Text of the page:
Now that all the spoiler-haters are long gone and the rest of you have spent the afternoon reading the book, let's chat: What was she trying to do? Save the towers. Okay, fine, good. Why was she trying to save the towers? The person who wrote the flapcopy didn't know. That yahoo said it was because she "knows the towers for what they truly are: irreplaceable works of art." No. It never even occurred to her that they are art until someone else calls them such. Because she loves them? Yeah, sure, that's part of it. A big part of it. But at the end of the day, it's less about the towers and more about her uncles whose work they are.

    They worst thing about the towers being torn down is that their destruction will ruin the uncles --- their pending destruction already is! The tower-building part of them has died as is evidenced by the fact that they've stopped maintaining the paint, they're not building the fourth . . . isn't that death the truly horrifying part of the towers' destruction for the hero? Isn't that what she's trying to save?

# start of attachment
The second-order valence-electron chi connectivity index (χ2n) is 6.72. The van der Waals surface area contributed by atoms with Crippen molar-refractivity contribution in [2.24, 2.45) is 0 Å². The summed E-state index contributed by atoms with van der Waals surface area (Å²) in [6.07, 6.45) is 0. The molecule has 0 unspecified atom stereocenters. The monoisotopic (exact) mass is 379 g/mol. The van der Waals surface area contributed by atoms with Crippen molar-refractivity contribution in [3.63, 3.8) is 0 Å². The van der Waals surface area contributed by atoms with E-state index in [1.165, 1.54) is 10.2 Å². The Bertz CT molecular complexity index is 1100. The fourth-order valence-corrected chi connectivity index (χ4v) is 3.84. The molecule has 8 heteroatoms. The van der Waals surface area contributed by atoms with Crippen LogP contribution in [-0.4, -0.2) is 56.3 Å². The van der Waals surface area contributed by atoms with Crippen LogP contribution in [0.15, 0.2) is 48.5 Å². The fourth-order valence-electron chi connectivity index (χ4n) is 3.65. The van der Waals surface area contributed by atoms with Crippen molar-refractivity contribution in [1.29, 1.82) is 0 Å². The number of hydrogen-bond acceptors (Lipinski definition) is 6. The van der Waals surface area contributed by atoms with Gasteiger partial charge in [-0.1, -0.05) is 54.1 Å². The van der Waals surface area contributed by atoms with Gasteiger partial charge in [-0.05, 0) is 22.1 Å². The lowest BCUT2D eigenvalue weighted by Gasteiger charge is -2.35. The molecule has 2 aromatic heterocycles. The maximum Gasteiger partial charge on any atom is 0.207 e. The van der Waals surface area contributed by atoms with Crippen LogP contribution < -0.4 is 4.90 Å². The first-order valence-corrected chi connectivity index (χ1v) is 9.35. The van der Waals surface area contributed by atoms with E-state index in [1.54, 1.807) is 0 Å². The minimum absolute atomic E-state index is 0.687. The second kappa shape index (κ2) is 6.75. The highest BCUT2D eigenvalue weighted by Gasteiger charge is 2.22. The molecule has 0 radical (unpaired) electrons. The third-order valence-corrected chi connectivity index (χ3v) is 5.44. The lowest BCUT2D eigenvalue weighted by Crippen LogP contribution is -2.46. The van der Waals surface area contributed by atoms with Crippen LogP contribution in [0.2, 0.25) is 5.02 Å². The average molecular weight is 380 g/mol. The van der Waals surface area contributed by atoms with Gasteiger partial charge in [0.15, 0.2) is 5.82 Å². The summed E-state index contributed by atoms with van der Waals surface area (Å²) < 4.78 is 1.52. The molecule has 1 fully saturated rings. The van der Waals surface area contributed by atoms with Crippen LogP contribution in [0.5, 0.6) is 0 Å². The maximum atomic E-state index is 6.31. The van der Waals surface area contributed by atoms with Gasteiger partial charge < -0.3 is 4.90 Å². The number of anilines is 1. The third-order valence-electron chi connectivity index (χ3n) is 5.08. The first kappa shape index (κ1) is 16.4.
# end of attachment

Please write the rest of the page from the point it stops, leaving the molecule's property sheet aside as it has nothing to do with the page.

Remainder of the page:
Then through a miraculous series of lucky breaks she gets some handy adults involved and they save the towers and she feels like she has really accomplished something, and she has, but she has not resurrected that dead part of her uncles souls. Are they back to maintaining? No. The towers are now owned by a massive corporation and fenced off and the uncles cannot even touch them. Are they building the fourth tower? No, they are still prevented from building any more towers.

    Allegedly the best part of the towers is standing inside them and looking up. But no one can do that anymore.

    Allegedly the towers needed to be saved because they were a vital part of the neighborhood. But the tower-haters still won the day: the towers are gone.

    Gone with the exquisite irony that a new yippily arty community has been built up around the towers' new location and the people who once hated them for lucrecentric reasons now worship them for lucrecentric reasons. The people who took them over to destroy them have now taken them over to trivialize them.

    And the men who built them are relegated to rich folks' dinner party stories: "It became something of a contest to see who had the best story to tell."

    This is a victory? Everyone seems to think it is. Looks more to me like they got played. Someone threw the plebes a bone. So they wouldn't notice they were being screwed.

    Hope I haven't ruined the book for anyone.

    Incidentally, I really hope you heeded my spoiler warning. Because not knowing about the whole tower thing makes it possible to enjoy the first half of the book. Lady Steed tells me that knowing the towers are coming renders the first half of the book a mere waiting game, while I really enjoyed the first half.

    ps: are you as smart as my wife and thought immediately of these?

    one day